Two-dimensional bimetallic hydroxide nanostructures for catalyzing low-temperature aerobic C–H bond activation in alkylarene and alcohol partial oxidation

Date
2022-12-08
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Source Title
ACS Applied Nano Materials
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2574-0970
Publisher
American Chemical Society
Volume
5
Issue
12
Pages
18855 - 18870
Language
English
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Abstract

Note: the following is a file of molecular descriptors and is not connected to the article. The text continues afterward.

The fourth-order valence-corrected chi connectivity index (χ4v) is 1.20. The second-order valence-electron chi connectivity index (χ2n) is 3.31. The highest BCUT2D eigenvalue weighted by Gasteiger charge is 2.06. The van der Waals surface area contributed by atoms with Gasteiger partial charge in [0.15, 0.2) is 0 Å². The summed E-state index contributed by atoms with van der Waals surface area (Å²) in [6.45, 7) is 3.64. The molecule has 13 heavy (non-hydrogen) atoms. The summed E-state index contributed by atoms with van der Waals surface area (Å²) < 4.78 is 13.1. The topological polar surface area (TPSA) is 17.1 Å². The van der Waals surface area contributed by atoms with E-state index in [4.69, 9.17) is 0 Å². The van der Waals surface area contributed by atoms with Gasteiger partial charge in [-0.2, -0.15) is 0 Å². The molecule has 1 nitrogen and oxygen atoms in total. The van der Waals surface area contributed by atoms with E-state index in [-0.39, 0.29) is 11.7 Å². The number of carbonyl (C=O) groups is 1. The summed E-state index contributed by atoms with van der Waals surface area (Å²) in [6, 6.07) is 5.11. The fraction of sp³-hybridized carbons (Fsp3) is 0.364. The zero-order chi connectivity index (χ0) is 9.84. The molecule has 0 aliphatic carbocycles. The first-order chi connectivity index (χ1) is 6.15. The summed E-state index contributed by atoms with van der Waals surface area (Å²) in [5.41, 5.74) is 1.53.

Two-dimensional (2D) bimetallic NixMn1–x(OH)y layered double hydroxide (LDH) nanostructures were synthesized and optimized as a remarkably active catalytic platform for low-temperature aerobic C–H bond activation in alkylarenes and partial oxidation of alcohols using a wide substrate (i.e., reactant) and diverse solvent scope. The NixMn1–x(OH)y structure consists of nonprecious and earth-abundant metals that can effectively operate at low catalyst loadings, requiring only molecular oxygen as the stoichiometric oxidant. Structurally diverse alkylarenes as well as primary and secondary alcohols were shown to be competent substrates where oxidation products were obtained in excellent yields (93–99%). Comprehensive catalyst structural characterization via XRD, ATR-IR, TEM, EDX, XPS, BET, and TGA indicated that the ultimately optimized Ni0.6Mn0.4(OH)y-9S catalyst possessed not only particular rotational faults in its β-Ni0.6Mn0.4(OH)y domains but also distinct α/β-Ni0.6Mn0.4(OH)y interstratification disorders, in addition to a relatively high specific surface area of 125 m2/g, a 2D platelet morphology, and an average Mn oxidation state of +3.5, suggesting the presence of both Mn3+ and Mn4+ species in its structure working in a synergistic fashion with the Ni2+/x+ cations (the latter is justified by the lack of catalytic activity in the monometallic LDH catalysts Ni(OH)2 and Mn(OH)2). Kinetic isotope effect studies carried out in the fluorene oxidation reaction (kH/kD = 5.7) revealed that the rate-determining step of the catalytic oxidation reaction directly involved the scission of a C–H bond. Moreover, the optimized catalyst was demonstrated to be reusable through the application of a regeneration protocol, which can redeem the full initial activity of the carbon-poisoned spent catalyst in the fluorene oxidation reaction.

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